It is always a risk when an employee leaves a company that they may steal confidential company information, because for example, they feel bitter towards their former company after being redundant and want to harm it, or because they want to get ahead in a new potential job.
Often however, confidential information (concerning, eg, trade secrets or business practices), is stolen by ex-employees who are setting up their own company in direct competition to their previous employer and feel such information will give them an advantage and allow them to tempt their former employer’s clients to their new company.
One way employers can protect their confidential information is by writing restrictive covenants into staff contracts. These are termed post-termination obligations since they only come into play once the employee is no longer under contract with that particular employer.
What are the different types of post-termination obligations?
The different types of post-termination obligations are:
- non-compete covenants – these prevent employees working for a competitor for a set period after leaving the company;
- non-solicitation covenants – these prevent employees from forming agreements with former customers for a set period of time;
- non-poaching covenants – these prevent the poaching of former colleagues;
- confidential information covenants – these provide restrictions on the use of confidential information.
Can restrictive covenants be written into all staff contracts?
For these restrictive covenants to be fully enforceable they should only be written into the contracts of those members of staff who have access to this kind of confidential information and hold a high-profile role within the company.
Can I make the covenants as wide as I wish?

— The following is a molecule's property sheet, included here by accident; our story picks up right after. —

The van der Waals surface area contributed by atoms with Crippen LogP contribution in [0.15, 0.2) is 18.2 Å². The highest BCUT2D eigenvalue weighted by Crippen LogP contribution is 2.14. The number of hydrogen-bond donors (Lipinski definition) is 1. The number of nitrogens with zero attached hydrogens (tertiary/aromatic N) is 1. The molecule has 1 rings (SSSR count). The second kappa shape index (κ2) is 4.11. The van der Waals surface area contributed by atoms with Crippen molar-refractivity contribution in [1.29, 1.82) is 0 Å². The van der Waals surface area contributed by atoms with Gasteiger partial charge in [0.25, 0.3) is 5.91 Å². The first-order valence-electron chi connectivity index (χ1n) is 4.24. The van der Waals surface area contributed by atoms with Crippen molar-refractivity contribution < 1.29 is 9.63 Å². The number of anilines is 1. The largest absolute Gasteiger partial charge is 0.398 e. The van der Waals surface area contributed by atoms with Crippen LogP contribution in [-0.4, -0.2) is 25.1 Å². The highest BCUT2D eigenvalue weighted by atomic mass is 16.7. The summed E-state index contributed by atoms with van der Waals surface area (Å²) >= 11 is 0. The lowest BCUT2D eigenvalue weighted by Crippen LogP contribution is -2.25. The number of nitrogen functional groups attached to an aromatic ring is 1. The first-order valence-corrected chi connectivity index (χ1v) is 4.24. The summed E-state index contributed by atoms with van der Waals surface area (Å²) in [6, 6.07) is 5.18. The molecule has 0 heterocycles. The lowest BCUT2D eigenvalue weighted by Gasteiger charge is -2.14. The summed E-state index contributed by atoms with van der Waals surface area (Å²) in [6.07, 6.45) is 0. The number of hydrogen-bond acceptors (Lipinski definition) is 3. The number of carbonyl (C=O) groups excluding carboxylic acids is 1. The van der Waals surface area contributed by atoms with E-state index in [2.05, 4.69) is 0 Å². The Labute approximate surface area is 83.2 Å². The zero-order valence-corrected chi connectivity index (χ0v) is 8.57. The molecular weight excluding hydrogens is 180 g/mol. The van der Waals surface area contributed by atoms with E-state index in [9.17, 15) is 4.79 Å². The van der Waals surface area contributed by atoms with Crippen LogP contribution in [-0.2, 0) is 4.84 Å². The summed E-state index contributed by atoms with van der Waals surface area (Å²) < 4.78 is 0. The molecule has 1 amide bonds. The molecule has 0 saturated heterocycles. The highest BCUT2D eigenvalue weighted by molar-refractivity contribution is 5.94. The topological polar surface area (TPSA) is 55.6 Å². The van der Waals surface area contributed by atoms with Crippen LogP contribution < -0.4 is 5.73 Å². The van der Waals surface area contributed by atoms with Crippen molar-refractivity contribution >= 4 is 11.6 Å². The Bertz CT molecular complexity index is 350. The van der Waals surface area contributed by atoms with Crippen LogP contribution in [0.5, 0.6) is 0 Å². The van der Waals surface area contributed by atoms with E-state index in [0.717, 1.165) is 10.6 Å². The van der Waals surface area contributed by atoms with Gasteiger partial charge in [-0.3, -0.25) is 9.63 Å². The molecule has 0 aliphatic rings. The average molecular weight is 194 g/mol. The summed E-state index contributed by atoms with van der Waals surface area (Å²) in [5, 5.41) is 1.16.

It is good practice to make the covenants as specific and as narrow as is possible. If they are too wide the courts may deem them unenforceable.
Review of restrictive covenants on an employee’s promotion
When employees are promoted to a more high-profile position with potential access to more confidential information, employers should review any restrictive covenants in their employment contract to make sure the company is still fully covered.
Safeguarding confidential information
If an employee who is leaving is exhibiting strange behaviour such as spending a lot of time by the photocopier, it may be wise to monitor the employee. This may involve checking records an employee’s email and telephone records. Employers must, however, be careful not to infringe the Data Protection Act 1998 when doing this.
Where an employer suspects wrongdoing of this type, they can to go to the courts and request an injunction or ask the employee to agree to an undertaking that they will discontinue the damaging action.
An employer will need to show on the balance of probabilities that there has been a misuse, misappropriation, or a clear intention to misappropriate confidential information. Accordingly, an employer will have to decide what value the information is to their company and whether the actions of the employee is in fact causing them loss.
It may be good practice to speak to the employee first and in some cases, their new employer (if they are moving to another company rather than setting up on their own). However, this is up to the employer who may decide that the best course of action would simply be to apply for the injunction.
When an employer is seeking an injunction they should submit a statement of case to the court, including witness statements.
The court will then decide whether to apply an interim injunction – this will place conditions on the defendant until the case is heard.
As well as ordering an injunction as the final outcome, the court may also decide to award damages where there has been a breach of fiduciary duty.